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Methods in Motion Blogpost 24: Jerome De Henau – Can We Afford Universal Childcare?

26 May 2017
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The case for universal public childcare is strong. But – in a question that resonates in many party manifestos – 'how do we know' it’s affordable?

Along with education, health and social care, the provision of good quality childcare is an essential part of the social infrastructure of an economy. Without this infrastructure an economy cannot function properly and social life wouldn’t be sustainable. However, high-quality, accessible and adequate childcare comes at a cost. Whether it should be borne privately by parents or by the wider society (the state) is a matter for little discussion since the benefits extend beyond direct recipients and are long lasting.

The case for universal childcare public provision is therefore strong. But – in a question that resonates in many parties’ manifestos – how do we know whether it’s affordable?

To find out, it first needs to be costed, both in terms of initial spending and in terms of recurrent annual spending (once the facilities are built and the staff trained, they will then need to be paid every year). The costing elements include – on top of building and training costs – quality criteria such as the number of children per member of staff and the number of hours of childcare; working conditions such as hours worked and the level of pay, plus pension protection, holiday pay etc; and the cost of running a facility (heating, food, IT equipment, toys etc). The total cost will thus depend on the total number of pre-school-aged children covered and for how long, both per week and over a year. In recent estimates I published in a Women’s Budget Group briefing, it amounted to up to £55bn per year, or about 3% of the UK Gross Domestic Product. In other words, ten times more than current annual public spending on childcare and about two third of the UK’s entire public education budget.

Funding such an amount may well be unpopular if it were only possible to do so by raising the tax rates on incomes or borrowing. However, tax receipts don’t only depend on the average tax paid on a pound of income, they also depend on the size of the income base (the tax base). And, to assess the latter, it’s important to consider the full effects of providing universal childcare.

The second step, therefore, is to look at what childcare provision might do to the economy – and in particular to employment. Not only would the policy create direct employment in the childcare industry itself, it would also create employment in all the industries that provide goods and services to it such as food, electricity and training. (Known as the ‘indirect multiplier’ effect, this can be clearly measured with input-output tables – statistical tables that measure all the transactions between firms.) In addition, part of the earnings of the newly employed will be spent on goods and services in the domestic economy which will increase employment further (the ‘induced multiplier’ effect).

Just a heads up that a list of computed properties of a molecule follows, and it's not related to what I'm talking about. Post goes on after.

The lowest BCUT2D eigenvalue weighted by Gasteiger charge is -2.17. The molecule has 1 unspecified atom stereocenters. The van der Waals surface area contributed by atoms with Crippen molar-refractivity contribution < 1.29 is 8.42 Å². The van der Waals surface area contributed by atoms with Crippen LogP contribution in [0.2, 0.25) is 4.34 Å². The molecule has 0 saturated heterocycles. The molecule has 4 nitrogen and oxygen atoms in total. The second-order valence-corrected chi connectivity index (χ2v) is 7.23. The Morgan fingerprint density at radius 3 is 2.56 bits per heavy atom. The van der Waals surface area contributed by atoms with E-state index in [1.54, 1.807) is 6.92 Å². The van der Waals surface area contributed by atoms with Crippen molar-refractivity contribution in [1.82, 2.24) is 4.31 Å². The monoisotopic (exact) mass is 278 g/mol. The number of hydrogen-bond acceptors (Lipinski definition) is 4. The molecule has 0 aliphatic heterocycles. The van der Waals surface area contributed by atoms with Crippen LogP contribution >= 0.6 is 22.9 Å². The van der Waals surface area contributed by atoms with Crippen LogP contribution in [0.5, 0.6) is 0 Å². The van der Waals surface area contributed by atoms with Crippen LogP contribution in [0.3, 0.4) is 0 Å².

The third step is to measure the fiscal impact of such employment effects. First, increased employment earnings will bring additional income tax revenue to the Treasury. Second, as households consume more this will increase indirect tax revenue such as VAT. Third, since most new jobs are likely to be taken by unemployed people and/or those who couldn’t look for jobs before universal childcare due to their caring responsibilities, they will no longer require (or at the very least, require less) social security benefits.

All these effects can be calculated using simulation tools that apply the existing tax-benefit system on households to see – depending on their Children playing imagecircumstances – how much they pay in tax and receive in benefits. If income and employment conditions change the new tax-benefit situation can be simulated for each individual or household. And by aggregating individual effects over the entire population, the total fiscal effect can be worked out.

In Costing and Funding Free Universal Childcare of High Quality, the Women’s Budget Group briefing previously cited, our ballpark estimates of employment and fiscal effects have shown that high quality universal childcare, using well-paid and highly qualified staff, would create 1.5 million full-time jobs. The annual tax revenue raised from these – as well as the reduced social security spending – would therefore cover about 90% of the gross annual £55bn investment required.

As for funding the remaining 10%, I would argue that borrowing (a modest 0.3% of GDP) is justified on the grounds that both children and wider society benefit from better childcare, with their higher earnings in the future producing more tax revenue to pay back the investment. Alternatively, the tax burden could be increased modestly now on the grounds that the benefits – of healthier and better educated children who in the future will contribute to paying for their pensions and care – will accrue to everyone.

 

Jerome De Henau is a Senior Lecturer in Economics whose research interests centre on gender, household economics and fiscal and social policy. He tweets from @jerome_dehenau.